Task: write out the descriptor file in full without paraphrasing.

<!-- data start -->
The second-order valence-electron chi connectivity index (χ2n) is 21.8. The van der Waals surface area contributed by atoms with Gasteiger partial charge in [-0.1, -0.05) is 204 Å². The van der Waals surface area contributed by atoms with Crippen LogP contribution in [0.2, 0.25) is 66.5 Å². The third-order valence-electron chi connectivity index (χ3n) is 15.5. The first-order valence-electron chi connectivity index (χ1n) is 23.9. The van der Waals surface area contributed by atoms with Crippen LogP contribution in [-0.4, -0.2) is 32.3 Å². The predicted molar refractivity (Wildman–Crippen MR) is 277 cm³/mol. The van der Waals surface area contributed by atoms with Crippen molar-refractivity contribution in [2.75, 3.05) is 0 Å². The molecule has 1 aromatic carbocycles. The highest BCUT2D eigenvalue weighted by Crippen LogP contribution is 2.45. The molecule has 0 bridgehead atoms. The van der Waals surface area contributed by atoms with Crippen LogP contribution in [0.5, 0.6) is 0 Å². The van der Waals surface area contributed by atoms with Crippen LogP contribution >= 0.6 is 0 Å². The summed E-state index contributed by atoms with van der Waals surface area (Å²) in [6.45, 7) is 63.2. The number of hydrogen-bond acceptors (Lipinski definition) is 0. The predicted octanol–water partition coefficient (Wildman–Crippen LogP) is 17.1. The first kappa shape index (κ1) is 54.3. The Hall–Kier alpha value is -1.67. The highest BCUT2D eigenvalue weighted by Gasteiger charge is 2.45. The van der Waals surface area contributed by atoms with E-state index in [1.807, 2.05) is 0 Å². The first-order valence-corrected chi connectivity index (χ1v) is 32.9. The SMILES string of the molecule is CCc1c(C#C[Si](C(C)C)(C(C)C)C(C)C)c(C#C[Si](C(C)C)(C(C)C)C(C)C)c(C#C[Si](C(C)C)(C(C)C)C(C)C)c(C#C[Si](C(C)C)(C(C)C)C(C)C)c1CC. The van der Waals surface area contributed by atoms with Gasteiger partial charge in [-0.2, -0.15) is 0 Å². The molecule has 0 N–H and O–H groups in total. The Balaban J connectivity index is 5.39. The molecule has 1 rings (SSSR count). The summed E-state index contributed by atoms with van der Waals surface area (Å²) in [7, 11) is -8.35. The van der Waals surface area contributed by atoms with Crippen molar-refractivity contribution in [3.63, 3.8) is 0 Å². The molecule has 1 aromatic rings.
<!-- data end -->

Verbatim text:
The second-order valence-electron chi connectivity index (χ2n) is 21.8. The van der Waals surface area contributed by atoms with Gasteiger partial charge in [-0.1, -0.05) is 204 Å². The van der Waals surface area contributed by atoms with Crippen LogP contribution in [0.2, 0.25) is 66.5 Å². The third-order valence-electron chi connectivity index (χ3n) is 15.5. The first-order valence-electron chi connectivity index (χ1n) is 23.9. The van der Waals surface area contributed by atoms with Crippen LogP contribution in [-0.4, -0.2) is 32.3 Å². The predicted molar refractivity (Wildman–Crippen MR) is 277 cm³/mol. The van der Waals surface area contributed by atoms with Crippen molar-refractivity contribution in [2.75, 3.05) is 0 Å². The molecule has 1 aromatic carbocycles. The highest BCUT2D eigenvalue weighted by Crippen LogP contribution is 2.45. The molecule has 0 bridgehead atoms. The van der Waals surface area contributed by atoms with Crippen LogP contribution in [0.5, 0.6) is 0 Å². The van der Waals surface area contributed by atoms with Crippen LogP contribution >= 0.6 is 0 Å². The summed E-state index contributed by atoms with van der Waals surface area (Å²) in [6.45, 7) is 63.2. The number of hydrogen-bond acceptors (Lipinski definition) is 0. The predicted octanol–water partition coefficient (Wildman–Crippen LogP) is 17.1. The first kappa shape index (κ1) is 54.3. The Hall–Kier alpha value is -1.67. The highest BCUT2D eigenvalue weighted by Gasteiger charge is 2.45. The van der Waals surface area contributed by atoms with E-state index in [1.807, 2.05) is 0 Å². The first-order valence-corrected chi connectivity index (χ1v) is 32.9. The SMILES string of the molecule is CCc1c(C#C[Si](C(C)C)(C(C)C)C(C)C)c(C#C[Si](C(C)C)(C(C)C)C(C)C)c(C#C[Si](C(C)C)(C(C)C)C(C)C)c(C#C[Si](C(C)C)(C(C)C)C(C)C)c1CC. The van der Waals surface area contributed by atoms with Gasteiger partial charge in [-0.2, -0.15) is 0 Å². The molecule has 0 N–H and O–H groups in total. The Balaban J connectivity index is 5.39. The molecule has 1 rings (SSSR count). The summed E-state index contributed by atoms with van der Waals surface area (Å²) in [7, 11) is -8.35. The van der Waals surface area contributed by atoms with Crippen molar-refractivity contribution in [3.63, 3.8) is 0 Å². The molecule has 1 aromatic rings.